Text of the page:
Rooftop solar can make a sizable dent in the West’s renewable energy needs
This week representatives from the federal Department of Energy and Bureau of Land Management wrap up their California barnstorming swing, to gauge public opinion on the topic of siting solar projects. Throughout this often contentious debate, many have claimed that a potentially huge piece of the power solution is being overlooked; rooftop solar.
Acres of flat-roofed commercial buildings in California's Inland Empire. (Photo: Craig Miller)
Fly into Ontario airport in Southern California’s Inland Empire — or just zoom in on Google Earth — and you’ll see hundreds of block-long warehouses. There are acres — probably square miles — of flat, gray roofs sizzling in the San Bernardino County sun. Soon, though, instead of merely soaking up the rays, hundreds of industrial rooftops in Southland cities will harness them to feed the local electrical grid.
Solar panels ready for installation on Ontario warehouse. (Photo: Ilsa Setziol)
Southern California Edison and independent power producers holding contracts with the utility are building 500 MW of solar panels on warehouses and, to a lesser extent, on the ground at other Southern California locations.
Together these projects are expected to produce enough energy to rival a traditional power plant, enough to serve about 325,000 homes. Continue reading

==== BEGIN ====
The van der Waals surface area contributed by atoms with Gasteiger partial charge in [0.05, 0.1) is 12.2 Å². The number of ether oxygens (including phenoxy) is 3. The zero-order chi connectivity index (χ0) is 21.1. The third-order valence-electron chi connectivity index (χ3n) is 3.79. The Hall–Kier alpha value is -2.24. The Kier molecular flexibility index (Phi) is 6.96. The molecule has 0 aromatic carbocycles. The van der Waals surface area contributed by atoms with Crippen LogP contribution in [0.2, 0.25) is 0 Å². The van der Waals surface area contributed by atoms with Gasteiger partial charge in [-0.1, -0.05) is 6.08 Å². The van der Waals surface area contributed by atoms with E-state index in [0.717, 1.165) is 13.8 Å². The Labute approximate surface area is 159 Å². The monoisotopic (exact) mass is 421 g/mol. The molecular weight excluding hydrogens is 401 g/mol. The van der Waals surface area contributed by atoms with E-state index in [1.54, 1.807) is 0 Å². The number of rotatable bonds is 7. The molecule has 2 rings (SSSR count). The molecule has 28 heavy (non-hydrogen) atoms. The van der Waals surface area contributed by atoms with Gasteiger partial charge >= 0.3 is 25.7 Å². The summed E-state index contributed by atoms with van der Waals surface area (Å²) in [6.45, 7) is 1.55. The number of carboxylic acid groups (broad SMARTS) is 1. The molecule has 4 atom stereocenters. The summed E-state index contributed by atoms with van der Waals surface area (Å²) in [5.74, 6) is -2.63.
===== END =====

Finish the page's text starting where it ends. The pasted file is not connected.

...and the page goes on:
Two recent events provide a timely backdrop for this conversation, the water level in Lake Mead, the huge reservoir on the Colorado River, reached a record low — and the National Center for Atmospheric Research released a new report on projected drought impacts, worldwide, described as “possibly reaching a scale in some regions by the end of the century that has rarely, if ever, been observed in modern times.” — Ed.
David Nahai on at the Los Angeles River in 2006 (Photo: Ilse Setziol)
David Nahai was CEO and General Manager of the Los Angeles Department of Water and Power (LADWP) from 2007 to 2009. On Nahai’s watch, the utility amped up renewable energy projects and launched new outdoor water restrictions that resulted in Angelenos cutting their consumption by more than 20%.
I first met Nahai a decade ago when he and other members of the Los Angeles Regional Water Quality Control Board were grappling with what was arguably the nation’s worst urban runoff problem.
Currently he’s a green-tech consultant and advisor to the Clinton Climate Initiative (CCI).
I sat down with him in his little corner of a Century City high rise. He started by reminding me that opinions expressed in our discussion were his alone, not those of CCI: Continue reading